...Last winter, Baylor College of Medicine scientists reported working with mice genetically modified to lack a receptor for the ghrelin hormone.
They found this turned up the fat-burning thermostat in the animals' bodies. In an older group of the mice, the rodents were slimmer than a control group even though they ate just as much and were no more physically active.
Still another mouse study, reported in this month's Cell Metabolism, looked more closely at what happens inside the hypothalamus and found that when they are starved, some neurons in that part of the brain actually start eating bits of themselves, which in turn ramps up hormonal signals to start eating.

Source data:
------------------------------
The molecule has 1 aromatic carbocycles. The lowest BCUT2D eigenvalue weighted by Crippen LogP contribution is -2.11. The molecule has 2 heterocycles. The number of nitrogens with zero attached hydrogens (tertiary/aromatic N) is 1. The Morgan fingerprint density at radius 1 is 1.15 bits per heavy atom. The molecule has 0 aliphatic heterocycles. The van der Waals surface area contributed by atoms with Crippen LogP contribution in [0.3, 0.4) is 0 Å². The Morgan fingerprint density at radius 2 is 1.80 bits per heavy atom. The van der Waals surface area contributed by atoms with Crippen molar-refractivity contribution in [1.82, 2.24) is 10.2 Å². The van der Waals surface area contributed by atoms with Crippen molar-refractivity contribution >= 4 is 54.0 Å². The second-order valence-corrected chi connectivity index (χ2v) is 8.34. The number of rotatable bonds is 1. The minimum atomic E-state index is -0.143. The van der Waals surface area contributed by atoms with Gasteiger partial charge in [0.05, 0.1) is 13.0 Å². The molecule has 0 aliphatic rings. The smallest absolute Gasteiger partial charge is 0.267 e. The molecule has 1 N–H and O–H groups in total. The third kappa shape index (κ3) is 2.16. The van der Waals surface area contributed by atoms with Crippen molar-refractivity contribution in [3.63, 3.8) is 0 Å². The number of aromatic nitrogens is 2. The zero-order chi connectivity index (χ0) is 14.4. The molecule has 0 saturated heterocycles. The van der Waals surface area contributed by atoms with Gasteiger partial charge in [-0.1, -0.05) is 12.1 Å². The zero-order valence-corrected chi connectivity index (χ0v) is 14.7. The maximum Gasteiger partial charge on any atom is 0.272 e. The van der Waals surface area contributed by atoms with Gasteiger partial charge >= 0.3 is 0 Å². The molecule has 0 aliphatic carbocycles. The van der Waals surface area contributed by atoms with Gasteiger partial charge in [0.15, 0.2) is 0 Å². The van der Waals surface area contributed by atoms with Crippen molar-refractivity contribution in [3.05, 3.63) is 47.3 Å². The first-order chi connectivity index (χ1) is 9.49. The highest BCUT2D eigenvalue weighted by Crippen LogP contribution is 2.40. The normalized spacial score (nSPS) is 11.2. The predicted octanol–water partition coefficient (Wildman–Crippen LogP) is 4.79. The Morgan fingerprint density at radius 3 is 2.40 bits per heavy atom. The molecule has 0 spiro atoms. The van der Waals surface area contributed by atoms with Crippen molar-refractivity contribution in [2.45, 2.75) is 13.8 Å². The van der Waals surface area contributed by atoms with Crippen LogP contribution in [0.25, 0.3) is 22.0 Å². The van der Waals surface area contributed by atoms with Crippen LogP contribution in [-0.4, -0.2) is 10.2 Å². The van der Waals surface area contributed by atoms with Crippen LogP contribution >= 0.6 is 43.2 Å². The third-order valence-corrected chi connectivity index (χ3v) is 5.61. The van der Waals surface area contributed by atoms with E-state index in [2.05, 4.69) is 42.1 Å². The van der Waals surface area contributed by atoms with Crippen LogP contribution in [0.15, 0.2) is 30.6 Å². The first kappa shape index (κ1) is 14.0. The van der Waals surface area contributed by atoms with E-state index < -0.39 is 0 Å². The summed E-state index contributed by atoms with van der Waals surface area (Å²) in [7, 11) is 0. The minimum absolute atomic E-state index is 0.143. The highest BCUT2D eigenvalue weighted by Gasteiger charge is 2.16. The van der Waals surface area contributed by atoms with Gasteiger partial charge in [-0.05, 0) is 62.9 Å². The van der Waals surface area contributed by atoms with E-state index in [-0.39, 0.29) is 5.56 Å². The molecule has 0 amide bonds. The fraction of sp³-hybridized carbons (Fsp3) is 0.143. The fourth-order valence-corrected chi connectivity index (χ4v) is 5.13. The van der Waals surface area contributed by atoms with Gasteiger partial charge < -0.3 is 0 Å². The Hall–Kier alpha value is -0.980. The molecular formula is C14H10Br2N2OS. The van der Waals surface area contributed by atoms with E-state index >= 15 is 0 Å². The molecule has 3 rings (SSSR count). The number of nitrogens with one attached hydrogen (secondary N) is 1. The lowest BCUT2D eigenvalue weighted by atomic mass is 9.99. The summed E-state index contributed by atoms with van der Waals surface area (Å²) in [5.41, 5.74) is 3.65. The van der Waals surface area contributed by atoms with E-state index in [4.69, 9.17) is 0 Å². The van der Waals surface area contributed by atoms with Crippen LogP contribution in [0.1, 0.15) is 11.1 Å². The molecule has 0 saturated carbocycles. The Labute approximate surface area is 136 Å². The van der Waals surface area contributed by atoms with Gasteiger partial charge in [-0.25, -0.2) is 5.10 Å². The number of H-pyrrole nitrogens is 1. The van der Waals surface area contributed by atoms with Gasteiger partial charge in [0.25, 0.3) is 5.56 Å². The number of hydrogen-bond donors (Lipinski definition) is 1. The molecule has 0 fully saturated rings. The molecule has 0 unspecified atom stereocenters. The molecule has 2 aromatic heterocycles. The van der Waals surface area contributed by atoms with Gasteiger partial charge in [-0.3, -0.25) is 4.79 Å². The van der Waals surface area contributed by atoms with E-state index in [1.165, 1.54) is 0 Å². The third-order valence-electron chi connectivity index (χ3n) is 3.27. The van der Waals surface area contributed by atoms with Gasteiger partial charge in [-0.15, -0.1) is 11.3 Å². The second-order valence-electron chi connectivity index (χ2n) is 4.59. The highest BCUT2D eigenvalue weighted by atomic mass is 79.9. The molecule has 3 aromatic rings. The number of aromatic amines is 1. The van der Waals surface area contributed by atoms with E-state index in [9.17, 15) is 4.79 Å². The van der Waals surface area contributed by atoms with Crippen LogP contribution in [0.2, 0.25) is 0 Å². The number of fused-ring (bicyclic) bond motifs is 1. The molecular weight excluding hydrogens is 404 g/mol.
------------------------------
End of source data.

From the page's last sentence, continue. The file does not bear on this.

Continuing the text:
Such cellular cannibalism goes on all the time as part of the body's natural housekeeping, but the discovery that this process also helps regulate appetite opens a new possible route for obesity-fighting drugs....